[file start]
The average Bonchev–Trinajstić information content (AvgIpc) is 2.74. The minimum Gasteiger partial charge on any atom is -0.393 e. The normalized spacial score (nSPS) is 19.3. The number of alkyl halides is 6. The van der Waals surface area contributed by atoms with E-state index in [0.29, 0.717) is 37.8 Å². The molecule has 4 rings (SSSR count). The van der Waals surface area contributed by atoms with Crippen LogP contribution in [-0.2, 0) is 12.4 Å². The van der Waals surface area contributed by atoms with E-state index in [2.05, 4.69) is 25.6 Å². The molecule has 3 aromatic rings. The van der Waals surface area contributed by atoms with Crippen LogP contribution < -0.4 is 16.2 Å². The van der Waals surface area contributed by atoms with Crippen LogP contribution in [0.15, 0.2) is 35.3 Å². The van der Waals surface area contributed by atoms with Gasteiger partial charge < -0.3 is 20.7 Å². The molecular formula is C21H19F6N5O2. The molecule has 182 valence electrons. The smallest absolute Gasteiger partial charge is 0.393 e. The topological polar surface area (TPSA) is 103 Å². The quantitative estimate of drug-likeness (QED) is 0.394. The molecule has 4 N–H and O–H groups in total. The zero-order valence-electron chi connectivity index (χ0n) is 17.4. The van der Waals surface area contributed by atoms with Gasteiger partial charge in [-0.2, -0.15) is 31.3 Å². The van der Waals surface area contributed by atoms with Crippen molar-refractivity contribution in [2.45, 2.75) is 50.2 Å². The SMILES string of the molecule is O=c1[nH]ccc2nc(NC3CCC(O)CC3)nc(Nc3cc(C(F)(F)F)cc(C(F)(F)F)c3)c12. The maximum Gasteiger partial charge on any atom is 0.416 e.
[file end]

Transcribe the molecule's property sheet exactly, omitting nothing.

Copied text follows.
The average Bonchev–Trinajstić information content (AvgIpc) is 2.74. The minimum Gasteiger partial charge on any atom is -0.393 e. The normalized spacial score (nSPS) is 19.3. The number of alkyl halides is 6. The van der Waals surface area contributed by atoms with E-state index in [0.29, 0.717) is 37.8 Å². The molecule has 4 rings (SSSR count). The van der Waals surface area contributed by atoms with Crippen LogP contribution in [-0.2, 0) is 12.4 Å². The van der Waals surface area contributed by atoms with E-state index in [2.05, 4.69) is 25.6 Å². The molecule has 3 aromatic rings. The van der Waals surface area contributed by atoms with Crippen LogP contribution < -0.4 is 16.2 Å². The van der Waals surface area contributed by atoms with Crippen LogP contribution in [0.15, 0.2) is 35.3 Å². The van der Waals surface area contributed by atoms with Gasteiger partial charge < -0.3 is 20.7 Å². The molecular formula is C21H19F6N5O2. The molecule has 182 valence electrons. The smallest absolute Gasteiger partial charge is 0.393 e. The topological polar surface area (TPSA) is 103 Å². The quantitative estimate of drug-likeness (QED) is 0.394. The molecule has 4 N–H and O–H groups in total. The zero-order valence-electron chi connectivity index (χ0n) is 17.4. The van der Waals surface area contributed by atoms with Gasteiger partial charge in [-0.2, -0.15) is 31.3 Å². The van der Waals surface area contributed by atoms with Crippen molar-refractivity contribution in [2.45, 2.75) is 50.2 Å². The SMILES string of the molecule is O=c1[nH]ccc2nc(NC3CCC(O)CC3)nc(Nc3cc(C(F)(F)F)cc(C(F)(F)F)c3)c12. The maximum Gasteiger partial charge on any atom is 0.416 e.